calculating a forecasted weather index at least including an average temperature, a cumulative temperature a number of heating degree days or a number of cooling degree days for the defined time period and the defined geographic area from the forecasted weather data, wherein the type of index is defined by a respective parameter of the financial product to be forecasted, and calculating a forecast value of the structured financial product based on forecasted weather data for a defined time period and a defined geographical area, wherein the forecast value is calculated by applying structural parameters of the financial product to the forecasted weather index determined from the forecasted weather data;

calculating a reference weather index at least including an average temperature, a cumulative temperature a number of heating degree days or a number of cooling degree days for the defined time period and the defined geographic area from the reference weather data by means of a reference module (13), wherein the type of index is defined by a respective parameter of the financial product to be forecasted, and calculating a reference value of the structured financial product based on the reference weather data, wherein the reference value is calculated by applying the structural parameters of the financial product to the reference weather index determined from the reference weather data;

calculating a ranked probability score for the reference weather data by integrating a cumulative distribution function of the forecasted weather data representing the actual relevant weather situation, and calculating a ranked probability score for the forecasted weather data, by integrating a cumulative distribution function of the forecasted weather data representing the actual relevant weather situation,

calculating a quality indicator by means of a quality indicator module (15), indicative of a forecasting quality associated with the forecasted weather data, based on the forecasted weather data and the reference weather data, wherein the quality indicator is calculated as a ranked probability skill score from the ranked probability score for the forecasted weather data and the ranked probability score for the reference weather data, the ranked probability skill score indicating the accuracy of the forecast of the weather data compared to the reference weather data according to the percentage of improvement in accuracy of the forecast weather data over the reference weather data; and

calculating the value of the financial product by means of a value forecasting module from the reference value and from the forecast value weighted by the quality indicator, wherein the influence of the forecasted value on the calculated value of the financial product is adjusted."

Reasons for the Decision

1. The invention

1.1 The invention concerns forecasting the value of a weather-based structured financial product. The values of these products are based on specific weather measures, such as temperature, precipitation, hours of sunshine, heating degree days, cooling degree days or wind speed (page 1 of the application as filed).

1.2 Looking at Figure 2 of the application, the forecast value of the product S13 is based on forecasted weather data S11 for a defined time period and a defined geographical area relevant to the financial product S12. A quality indicator S34 is calculated, based on the accuracy of the forecasted weather data S31 compared to reference whether data S32, S21. This is said to "enable[] both investors and providers of the financial product to make better-informed decisions concerning the value of the financial product" (page 2, last paragraph). The quality indicator is used S4 to calculate the final value of the financial product S41.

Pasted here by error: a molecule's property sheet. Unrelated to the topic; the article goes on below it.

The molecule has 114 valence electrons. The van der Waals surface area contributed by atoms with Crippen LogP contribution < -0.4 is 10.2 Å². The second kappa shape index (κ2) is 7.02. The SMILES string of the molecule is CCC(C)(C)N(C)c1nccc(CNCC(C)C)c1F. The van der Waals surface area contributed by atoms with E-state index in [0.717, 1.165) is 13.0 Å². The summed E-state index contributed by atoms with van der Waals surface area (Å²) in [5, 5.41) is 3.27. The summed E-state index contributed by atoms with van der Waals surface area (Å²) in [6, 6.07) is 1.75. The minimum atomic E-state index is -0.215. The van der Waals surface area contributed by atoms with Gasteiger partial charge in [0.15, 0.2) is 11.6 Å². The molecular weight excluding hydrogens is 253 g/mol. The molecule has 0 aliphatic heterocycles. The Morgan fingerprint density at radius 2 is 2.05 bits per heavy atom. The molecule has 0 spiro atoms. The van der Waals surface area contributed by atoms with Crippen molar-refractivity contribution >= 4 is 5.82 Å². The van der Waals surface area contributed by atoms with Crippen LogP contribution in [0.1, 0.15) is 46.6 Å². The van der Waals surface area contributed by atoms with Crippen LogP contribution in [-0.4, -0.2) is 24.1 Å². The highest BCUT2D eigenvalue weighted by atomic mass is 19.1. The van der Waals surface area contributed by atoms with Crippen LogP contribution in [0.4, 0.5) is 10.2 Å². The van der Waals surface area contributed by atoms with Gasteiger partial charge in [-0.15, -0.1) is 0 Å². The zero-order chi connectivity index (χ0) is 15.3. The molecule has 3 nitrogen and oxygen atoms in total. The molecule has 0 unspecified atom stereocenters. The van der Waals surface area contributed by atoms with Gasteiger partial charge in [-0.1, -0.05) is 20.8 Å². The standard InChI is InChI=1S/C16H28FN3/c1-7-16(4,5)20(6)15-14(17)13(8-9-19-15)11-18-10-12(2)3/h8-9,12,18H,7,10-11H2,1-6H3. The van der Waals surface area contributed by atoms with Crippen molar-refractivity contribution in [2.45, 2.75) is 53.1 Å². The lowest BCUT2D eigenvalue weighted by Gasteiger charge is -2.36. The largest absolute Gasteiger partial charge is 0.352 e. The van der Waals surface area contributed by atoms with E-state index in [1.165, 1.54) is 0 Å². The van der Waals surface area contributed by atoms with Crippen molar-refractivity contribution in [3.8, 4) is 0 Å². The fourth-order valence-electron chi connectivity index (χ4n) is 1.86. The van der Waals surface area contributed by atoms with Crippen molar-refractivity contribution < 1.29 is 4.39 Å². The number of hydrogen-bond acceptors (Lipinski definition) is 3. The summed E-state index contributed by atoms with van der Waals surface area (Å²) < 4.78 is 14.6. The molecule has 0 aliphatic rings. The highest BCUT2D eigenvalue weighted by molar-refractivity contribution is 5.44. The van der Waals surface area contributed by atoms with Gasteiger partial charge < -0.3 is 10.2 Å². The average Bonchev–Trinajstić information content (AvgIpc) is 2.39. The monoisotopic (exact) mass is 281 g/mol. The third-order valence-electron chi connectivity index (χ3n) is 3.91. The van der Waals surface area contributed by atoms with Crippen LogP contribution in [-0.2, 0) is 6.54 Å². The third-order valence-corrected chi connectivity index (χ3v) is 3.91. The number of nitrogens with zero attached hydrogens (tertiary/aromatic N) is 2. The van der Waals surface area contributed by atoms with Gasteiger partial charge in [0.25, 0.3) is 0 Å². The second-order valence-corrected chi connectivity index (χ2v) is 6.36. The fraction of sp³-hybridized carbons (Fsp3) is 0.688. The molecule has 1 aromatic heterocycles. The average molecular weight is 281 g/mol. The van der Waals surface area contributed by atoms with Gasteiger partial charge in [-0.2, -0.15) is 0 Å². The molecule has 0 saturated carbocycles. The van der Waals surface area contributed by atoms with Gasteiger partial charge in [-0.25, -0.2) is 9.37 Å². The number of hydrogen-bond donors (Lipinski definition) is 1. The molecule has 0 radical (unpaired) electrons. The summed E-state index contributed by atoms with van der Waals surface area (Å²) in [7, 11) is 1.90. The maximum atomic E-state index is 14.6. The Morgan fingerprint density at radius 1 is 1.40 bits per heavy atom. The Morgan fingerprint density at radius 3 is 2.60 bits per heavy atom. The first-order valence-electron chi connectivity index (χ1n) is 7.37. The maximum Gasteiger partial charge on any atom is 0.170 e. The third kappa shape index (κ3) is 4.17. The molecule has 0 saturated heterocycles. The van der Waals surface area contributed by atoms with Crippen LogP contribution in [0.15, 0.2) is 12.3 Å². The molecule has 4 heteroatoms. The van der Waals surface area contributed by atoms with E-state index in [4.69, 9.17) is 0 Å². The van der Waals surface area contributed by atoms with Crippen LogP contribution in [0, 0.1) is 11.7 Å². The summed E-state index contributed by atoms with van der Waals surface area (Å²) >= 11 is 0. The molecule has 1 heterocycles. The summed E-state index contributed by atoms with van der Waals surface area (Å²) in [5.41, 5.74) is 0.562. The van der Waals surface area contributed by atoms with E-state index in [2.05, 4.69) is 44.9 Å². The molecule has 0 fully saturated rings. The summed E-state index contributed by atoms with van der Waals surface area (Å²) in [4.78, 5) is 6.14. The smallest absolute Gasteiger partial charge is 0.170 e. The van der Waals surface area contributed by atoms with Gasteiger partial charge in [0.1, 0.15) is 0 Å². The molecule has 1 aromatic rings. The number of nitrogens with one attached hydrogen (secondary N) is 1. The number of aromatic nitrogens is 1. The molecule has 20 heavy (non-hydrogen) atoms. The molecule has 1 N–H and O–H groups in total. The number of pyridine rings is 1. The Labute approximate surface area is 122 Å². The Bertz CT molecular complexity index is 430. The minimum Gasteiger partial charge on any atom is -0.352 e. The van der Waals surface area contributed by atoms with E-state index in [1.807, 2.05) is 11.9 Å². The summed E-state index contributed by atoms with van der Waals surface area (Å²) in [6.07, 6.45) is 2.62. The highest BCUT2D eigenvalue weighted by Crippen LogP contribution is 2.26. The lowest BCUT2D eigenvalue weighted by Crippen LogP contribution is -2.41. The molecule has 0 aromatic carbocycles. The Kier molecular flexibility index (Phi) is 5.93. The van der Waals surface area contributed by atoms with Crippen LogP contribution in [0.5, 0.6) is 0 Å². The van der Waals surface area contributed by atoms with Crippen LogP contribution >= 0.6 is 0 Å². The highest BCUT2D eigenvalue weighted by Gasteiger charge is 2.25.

2. Main request - Article 56 EPC

2.1 The examining division essentially considered that the invention had two aspects, namely a) defining and calculating a weather forecast and b) defining and calculating the influence of the weather forecast on a particular financial product. They could not find a technical problem solved by the implementation of either of these aspects. The decision further considered that the introduction of mathematical equations in claim 1 would not render it technical because it was not clear what technical problem these solved, cf. paragraphs 5 and 6-2 of the decision.

2.2 The appellant attempted to "boost" the technical nature of claim 1 by adding the following features to it :

(i) insertion of "optimal" and "based on specified weather measures comprising temperature and/or precipitation and/or hours of sunshine and/or heating degree days and/or cooling degree days and/or wind speed retrieved from a weather data measuring and monitoring system" in line 2 of claim 1 to further define a weather derivative portfolio;

(ii-1) replacement of the feature "by applying a stochastic time series model to the historical weather data" in lines 6 of method step "calculating reference weather data ..." with "wherein the historical weather data covering a plurality of years as a time series, is decomposed in portions with deterministic data and a portion with stochastic data, wherein the deterministic portions include historical trend data and seasonal pattern data, and wherein the reference weather data is determined for the defined time period and the defined geographical area defined in correspondence with the parameters of the structured financial product to be forecasted by establishing the reference weather data from the deterministic data, applicable to the defined time period, through auto regression, and from stochastic data determined for the time period";

(ii-2) insertion of "at least including temperature data" in lines 1 and 2 of the method step "calculating reference weather data ..." to further qualify reference weather data and historical weather data;